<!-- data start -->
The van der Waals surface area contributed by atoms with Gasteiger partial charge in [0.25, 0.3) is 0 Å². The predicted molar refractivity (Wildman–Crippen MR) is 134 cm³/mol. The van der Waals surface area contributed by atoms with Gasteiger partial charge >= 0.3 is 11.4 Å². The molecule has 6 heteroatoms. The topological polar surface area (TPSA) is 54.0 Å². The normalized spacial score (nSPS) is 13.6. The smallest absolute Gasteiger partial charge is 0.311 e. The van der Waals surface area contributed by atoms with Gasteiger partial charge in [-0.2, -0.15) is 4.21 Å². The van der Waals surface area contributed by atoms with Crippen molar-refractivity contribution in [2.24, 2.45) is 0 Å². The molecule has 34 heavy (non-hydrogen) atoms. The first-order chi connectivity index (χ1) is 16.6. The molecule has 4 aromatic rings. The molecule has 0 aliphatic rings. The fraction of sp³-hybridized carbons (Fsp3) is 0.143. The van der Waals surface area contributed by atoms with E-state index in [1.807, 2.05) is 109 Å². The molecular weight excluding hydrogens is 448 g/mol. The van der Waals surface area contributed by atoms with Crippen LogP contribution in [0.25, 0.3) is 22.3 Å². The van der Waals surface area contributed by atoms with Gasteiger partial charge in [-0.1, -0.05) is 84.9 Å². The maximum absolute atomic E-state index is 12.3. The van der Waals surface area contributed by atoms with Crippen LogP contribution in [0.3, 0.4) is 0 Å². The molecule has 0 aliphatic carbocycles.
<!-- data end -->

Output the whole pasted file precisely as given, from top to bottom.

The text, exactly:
The van der Waals surface area contributed by atoms with Gasteiger partial charge in [0.25, 0.3) is 0 Å². The predicted molar refractivity (Wildman–Crippen MR) is 134 cm³/mol. The van der Waals surface area contributed by atoms with Gasteiger partial charge >= 0.3 is 11.4 Å². The molecule has 6 heteroatoms. The topological polar surface area (TPSA) is 54.0 Å². The normalized spacial score (nSPS) is 13.6. The smallest absolute Gasteiger partial charge is 0.311 e. The van der Waals surface area contributed by atoms with Gasteiger partial charge in [-0.2, -0.15) is 4.21 Å². The van der Waals surface area contributed by atoms with Crippen molar-refractivity contribution in [2.24, 2.45) is 0 Å². The molecule has 34 heavy (non-hydrogen) atoms. The first-order chi connectivity index (χ1) is 16.6. The molecule has 4 aromatic rings. The molecule has 0 aliphatic rings. The fraction of sp³-hybridized carbons (Fsp3) is 0.143. The van der Waals surface area contributed by atoms with E-state index in [1.807, 2.05) is 109 Å². The molecular weight excluding hydrogens is 448 g/mol. The van der Waals surface area contributed by atoms with Crippen LogP contribution in [0.25, 0.3) is 22.3 Å². The van der Waals surface area contributed by atoms with Gasteiger partial charge in [-0.1, -0.05) is 84.9 Å². The maximum absolute atomic E-state index is 12.3. The van der Waals surface area contributed by atoms with Crippen LogP contribution in [0.3, 0.4) is 0 Å². The molecule has 0 aliphatic carbocycles.